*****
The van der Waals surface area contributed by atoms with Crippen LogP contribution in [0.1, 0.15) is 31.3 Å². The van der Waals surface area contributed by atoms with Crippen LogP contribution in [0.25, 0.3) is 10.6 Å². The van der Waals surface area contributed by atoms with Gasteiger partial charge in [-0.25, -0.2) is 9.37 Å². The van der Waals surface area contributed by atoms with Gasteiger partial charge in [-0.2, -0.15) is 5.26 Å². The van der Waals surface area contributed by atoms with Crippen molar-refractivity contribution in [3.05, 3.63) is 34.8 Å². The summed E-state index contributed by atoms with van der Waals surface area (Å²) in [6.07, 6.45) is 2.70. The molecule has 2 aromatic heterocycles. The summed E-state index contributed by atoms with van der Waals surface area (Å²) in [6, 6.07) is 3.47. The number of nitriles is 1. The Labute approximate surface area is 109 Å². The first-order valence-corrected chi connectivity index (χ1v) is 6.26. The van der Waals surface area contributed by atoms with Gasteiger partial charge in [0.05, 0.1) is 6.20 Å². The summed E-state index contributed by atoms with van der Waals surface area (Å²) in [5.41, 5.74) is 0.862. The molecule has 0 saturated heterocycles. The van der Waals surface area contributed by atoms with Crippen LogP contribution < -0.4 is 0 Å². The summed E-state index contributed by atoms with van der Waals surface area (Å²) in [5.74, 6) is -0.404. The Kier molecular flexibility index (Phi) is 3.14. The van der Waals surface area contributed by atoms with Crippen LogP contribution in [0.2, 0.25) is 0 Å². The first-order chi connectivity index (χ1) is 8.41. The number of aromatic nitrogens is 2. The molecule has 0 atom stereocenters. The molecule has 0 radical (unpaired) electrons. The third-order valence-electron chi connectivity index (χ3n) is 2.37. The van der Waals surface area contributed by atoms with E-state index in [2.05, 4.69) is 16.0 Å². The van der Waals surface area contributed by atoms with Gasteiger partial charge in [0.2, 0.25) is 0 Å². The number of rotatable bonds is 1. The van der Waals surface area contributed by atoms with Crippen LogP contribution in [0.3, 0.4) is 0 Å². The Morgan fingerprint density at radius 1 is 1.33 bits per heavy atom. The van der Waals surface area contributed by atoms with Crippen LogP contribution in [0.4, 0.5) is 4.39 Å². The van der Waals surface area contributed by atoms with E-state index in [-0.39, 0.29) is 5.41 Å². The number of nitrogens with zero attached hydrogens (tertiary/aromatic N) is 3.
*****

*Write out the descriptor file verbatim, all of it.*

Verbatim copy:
The van der Waals surface area contributed by atoms with Crippen LogP contribution in [0.1, 0.15) is 31.3 Å². The van der Waals surface area contributed by atoms with Crippen LogP contribution in [0.25, 0.3) is 10.6 Å². The van der Waals surface area contributed by atoms with Gasteiger partial charge in [-0.25, -0.2) is 9.37 Å². The van der Waals surface area contributed by atoms with Gasteiger partial charge in [-0.2, -0.15) is 5.26 Å². The van der Waals surface area contributed by atoms with Crippen molar-refractivity contribution in [3.05, 3.63) is 34.8 Å². The summed E-state index contributed by atoms with van der Waals surface area (Å²) in [6.07, 6.45) is 2.70. The molecule has 2 aromatic heterocycles. The summed E-state index contributed by atoms with van der Waals surface area (Å²) in [6, 6.07) is 3.47. The number of nitriles is 1. The Labute approximate surface area is 109 Å². The first-order valence-corrected chi connectivity index (χ1v) is 6.26. The van der Waals surface area contributed by atoms with Gasteiger partial charge in [0.05, 0.1) is 6.20 Å². The summed E-state index contributed by atoms with van der Waals surface area (Å²) in [5.41, 5.74) is 0.862. The molecule has 0 saturated heterocycles. The van der Waals surface area contributed by atoms with Crippen LogP contribution < -0.4 is 0 Å². The summed E-state index contributed by atoms with van der Waals surface area (Å²) in [5.74, 6) is -0.404. The Kier molecular flexibility index (Phi) is 3.14. The van der Waals surface area contributed by atoms with Crippen LogP contribution in [0.2, 0.25) is 0 Å². The first-order chi connectivity index (χ1) is 8.41. The number of aromatic nitrogens is 2. The molecule has 0 atom stereocenters. The molecule has 0 radical (unpaired) electrons. The third-order valence-electron chi connectivity index (χ3n) is 2.37. The van der Waals surface area contributed by atoms with E-state index in [2.05, 4.69) is 16.0 Å². The van der Waals surface area contributed by atoms with Gasteiger partial charge in [0.2, 0.25) is 0 Å². The number of rotatable bonds is 1. The van der Waals surface area contributed by atoms with Crippen LogP contribution in [0.3, 0.4) is 0 Å². The Morgan fingerprint density at radius 1 is 1.33 bits per heavy atom. The van der Waals surface area contributed by atoms with Crippen LogP contribution in [0.4, 0.5) is 4.39 Å². The van der Waals surface area contributed by atoms with E-state index in [-0.39, 0.29) is 5.41 Å². The number of nitrogens with zero attached hydrogens (tertiary/aromatic N) is 3.